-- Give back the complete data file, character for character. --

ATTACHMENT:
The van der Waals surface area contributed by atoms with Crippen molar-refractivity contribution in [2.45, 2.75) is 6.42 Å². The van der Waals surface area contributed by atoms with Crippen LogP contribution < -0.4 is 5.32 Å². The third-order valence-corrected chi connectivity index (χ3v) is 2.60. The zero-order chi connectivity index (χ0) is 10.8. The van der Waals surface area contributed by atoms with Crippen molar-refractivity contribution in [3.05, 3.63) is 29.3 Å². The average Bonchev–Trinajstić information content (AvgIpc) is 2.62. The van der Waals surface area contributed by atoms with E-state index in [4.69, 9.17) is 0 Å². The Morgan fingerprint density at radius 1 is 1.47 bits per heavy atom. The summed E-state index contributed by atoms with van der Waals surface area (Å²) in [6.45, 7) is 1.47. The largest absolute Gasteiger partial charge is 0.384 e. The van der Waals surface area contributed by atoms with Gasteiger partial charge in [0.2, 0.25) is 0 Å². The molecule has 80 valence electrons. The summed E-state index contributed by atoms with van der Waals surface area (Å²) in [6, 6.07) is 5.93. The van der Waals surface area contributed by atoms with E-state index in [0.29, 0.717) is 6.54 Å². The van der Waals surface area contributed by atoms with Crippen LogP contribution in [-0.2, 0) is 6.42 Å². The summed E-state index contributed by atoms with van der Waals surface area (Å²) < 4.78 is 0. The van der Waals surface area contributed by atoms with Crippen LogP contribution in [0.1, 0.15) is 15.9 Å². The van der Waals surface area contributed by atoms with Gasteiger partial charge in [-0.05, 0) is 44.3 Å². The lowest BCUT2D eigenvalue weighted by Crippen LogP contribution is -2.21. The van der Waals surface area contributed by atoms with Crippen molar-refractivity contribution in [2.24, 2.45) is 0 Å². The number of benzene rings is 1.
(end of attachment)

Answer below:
The van der Waals surface area contributed by atoms with Crippen molar-refractivity contribution in [2.45, 2.75) is 6.42 Å². The van der Waals surface area contributed by atoms with Crippen LogP contribution < -0.4 is 5.32 Å². The third-order valence-corrected chi connectivity index (χ3v) is 2.60. The zero-order chi connectivity index (χ0) is 10.8. The van der Waals surface area contributed by atoms with Crippen molar-refractivity contribution in [3.05, 3.63) is 29.3 Å². The average Bonchev–Trinajstić information content (AvgIpc) is 2.62. The van der Waals surface area contributed by atoms with E-state index in [4.69, 9.17) is 0 Å². The Morgan fingerprint density at radius 1 is 1.47 bits per heavy atom. The summed E-state index contributed by atoms with van der Waals surface area (Å²) in [6.45, 7) is 1.47. The largest absolute Gasteiger partial charge is 0.384 e. The van der Waals surface area contributed by atoms with Gasteiger partial charge in [0.2, 0.25) is 0 Å². The molecule has 80 valence electrons. The summed E-state index contributed by atoms with van der Waals surface area (Å²) in [6, 6.07) is 5.93. The van der Waals surface area contributed by atoms with E-state index in [0.29, 0.717) is 6.54 Å². The van der Waals surface area contributed by atoms with Crippen LogP contribution in [-0.2, 0) is 6.42 Å². The summed E-state index contributed by atoms with van der Waals surface area (Å²) < 4.78 is 0. The van der Waals surface area contributed by atoms with Crippen LogP contribution in [0.1, 0.15) is 15.9 Å². The van der Waals surface area contributed by atoms with Gasteiger partial charge in [-0.05, 0) is 44.3 Å². The lowest BCUT2D eigenvalue weighted by Crippen LogP contribution is -2.21. The van der Waals surface area contributed by atoms with Crippen molar-refractivity contribution in [2.24, 2.45) is 0 Å². The number of benzene rings is 1.